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~ Briny, Garlicy & Herbaceous Greek-Olive Tapenade ~

IMG_1521My pantry and/or refrigerator are never without a can or two of inexpensive, mild-flavored ripe, black olives and a big jar of tangy green pimiento-stuffed olives too.  Throughout the year, I toss either one or both, whole into garden salads, or, slice and use them to top an occasional pizza. That said, at the end of a long Summer's day, there is nothing like a well-chilled cocktail out on the deck with a salty snack to nibble on.  A cracker or two with a slather of soft brie or chèvre topped with a dollop of tapenade is a favorite, but, I don't reach for my generic go-to olives to make it.

When I'm making tapenade, I raise the bar and use a combination of two Greek-style olives:  briny black kalamata and garlic-stuffed green.  When it comes to tapenade, higher-quality fruit does make a difference, and, while tapenade is traditionally only made from black olives (kalamata or niçoise), I like the slight astringency that garlic-stuffed green olives bring to this nosh.  It only takes me 5-10 minutes to make tapenade, but I always do it first thing in the morning, to give all the flavors time to marry until cocktail hour, and, I also make enough to enjoy all week long.    

IMG_1522Olive tapenade, how do I love thee?  Let me count the ways:

This easy-to-make salty, briny condiment atop a cracker or a baguette slice brings out the flavor in a glass of vino, and, pairs perfectly with martinis and an array of cocktails too.  It's a welcome addition to any cheese tray or charcuterie board, and, it's divine in the center of a French-style omelette or atop a classic deviled egg.  This relish is not shy about being used to top a humble hot dog or hamburger, get stirred into an ordinary pasta salad or used as a topper for poached poultry or fish dishes.  That said, tapenade is often confused with New Orleans olive salad, a critical component of the iconic muffalata sandwich -- seriously, the two are quite different.  Olive salad is a giardiniera and contains cauliflower, carrots and celery and no capers.

IMG_1539"Tapenade" derives from the Provençal word for caper, "tapeno".

Hailing from the Mediterranean and dating back to Roman times, a traditional tapenade contains few ingredients:  black olives, caper berries, anchovies, garlic, olive oil, pepper, an occasional herb and/or a squirt of fresh lemon.  The texture of tapenade is personal, ranging from puréed or pounded to a paste, to finely-minced or slightly chunky.  The tools of the trade used to achieve the desired texture range from the ancient mortar and pestle to the ordinary chef's knife and/or the high-tech food processor.  Tapenade should be allowed to rest a few hours prior to serving at room temperature, and, when stored in the refrigerator, the oil will preserve it for up to a month.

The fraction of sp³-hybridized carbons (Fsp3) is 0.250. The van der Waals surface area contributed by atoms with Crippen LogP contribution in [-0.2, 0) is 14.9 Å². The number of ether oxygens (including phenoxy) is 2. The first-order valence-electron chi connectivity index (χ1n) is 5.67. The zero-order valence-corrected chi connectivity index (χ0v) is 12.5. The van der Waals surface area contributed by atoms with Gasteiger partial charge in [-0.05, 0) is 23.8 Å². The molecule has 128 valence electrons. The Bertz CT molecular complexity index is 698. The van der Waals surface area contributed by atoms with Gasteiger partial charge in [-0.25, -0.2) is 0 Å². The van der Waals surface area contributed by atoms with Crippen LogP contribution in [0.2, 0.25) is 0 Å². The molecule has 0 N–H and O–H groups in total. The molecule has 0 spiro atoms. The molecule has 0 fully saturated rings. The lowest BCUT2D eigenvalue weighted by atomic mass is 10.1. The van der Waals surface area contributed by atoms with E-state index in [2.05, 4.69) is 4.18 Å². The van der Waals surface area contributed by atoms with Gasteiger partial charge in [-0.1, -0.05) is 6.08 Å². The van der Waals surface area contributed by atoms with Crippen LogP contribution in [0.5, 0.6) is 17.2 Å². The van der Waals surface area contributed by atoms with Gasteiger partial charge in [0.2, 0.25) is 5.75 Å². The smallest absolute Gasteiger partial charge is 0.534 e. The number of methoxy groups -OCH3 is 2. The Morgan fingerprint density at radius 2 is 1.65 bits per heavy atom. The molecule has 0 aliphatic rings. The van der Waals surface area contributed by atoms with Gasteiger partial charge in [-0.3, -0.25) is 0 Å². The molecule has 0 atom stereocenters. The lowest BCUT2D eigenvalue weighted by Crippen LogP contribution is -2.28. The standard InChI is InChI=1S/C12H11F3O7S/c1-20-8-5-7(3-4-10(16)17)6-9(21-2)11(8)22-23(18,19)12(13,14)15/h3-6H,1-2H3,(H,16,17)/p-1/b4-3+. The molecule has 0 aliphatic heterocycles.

IMG_14561  9 1/2-10-ounce jar pitted, black kalamata olives, well-drained

1  9 1/2-10-ounce jar pitted, green garlic-stuffed olives, well-drained

1  2-ounce tin rolled anchovy fillets, with capers, packed in olive oil, undrained

2  tablespoons drained capers

1  teaspoon each: dried herbes de Provence and minced fresh thyme leaves

1  teaspoon fresh lemon juice

2-4  tablespoons fruity olive oil

1/2  teaspoon sea salt

3/4  teaspoon coarse-grind black pepper

IMG_1458 IMG_1458 IMG_1458 IMG_1458~Step 1.  Place the black and green olives in a colander to drain thoroughly, about 3-5 minutes. Place the drained olives in the work bowl of a food processor fitted with the steel blade along with the undrained anchovies and the drained capers.  Trust me, this is not too many anchovies.

IMG_1470 IMG_1470 IMG_1470 IMG_1470~Step 2.  Measure, mince and add the dried and fresh herbs, the lemon juice and the olive oil.

IMG_1479 IMG_1479 IMG_1479 IMG_1479 IMG_1479~Step 3.  Season with the salt and pepper.  Place the lid on the processor. Using a series of 25-30 rapid on-off pulses, process until mixture is minced and mixed.  If a finer consistency is desired, pulse a few more times. Transfer to a 4-cup food-storage container, cover and set aside several hours (4-6) for flavors to marry.  Store leftovers in the refrigerator.

Roasted garlic bread & gruyère crostini w/olive tapenade:

IMG_1557Bacon, Lettuce, Tapenade & Chicken Club Sandwich:

IMG_1588Greek Pasta Salad w/Tapenade, Tuna & Tomato:

IMG_1644Mediterranean-style Olive Tapenade & Feta Omelette:

IMG_1735Herbaceous Black & Green Greek-Olive Tapenade:  Recipe yields about 3 1/2 cups tapenade.

Special Equipment List:  colander; cutting board; chef's knife; food processor; 4-cup food-storage container w/tight-fitting lid

6a0120a8551282970b01b7c8255ff1970b-800wiCook's Note: This mouthwatering crostini recipe pairs perfectly with tapenade.  The two complement a host of foods, and, can be served at casual or upscale gatherings.  Both pair well with cocktails, as well as red or white wine.  They can be passed prior to an entrée of fish, seafood, poultry, porcine or meat. They too are meatless, which makes them great for meatless meals, certain religious holidays, and, entertaining vegetarian friends. There's more.  They're are, easy to make:  ~ Meatless Mushroom Duxelles & Gruyère Crostini ~.

"We are all in this food world together." ~ Melanie Preschutti

(Recipe, Commentary and Photos courtesy of Melanie's Kitchen/Copyright 2019)


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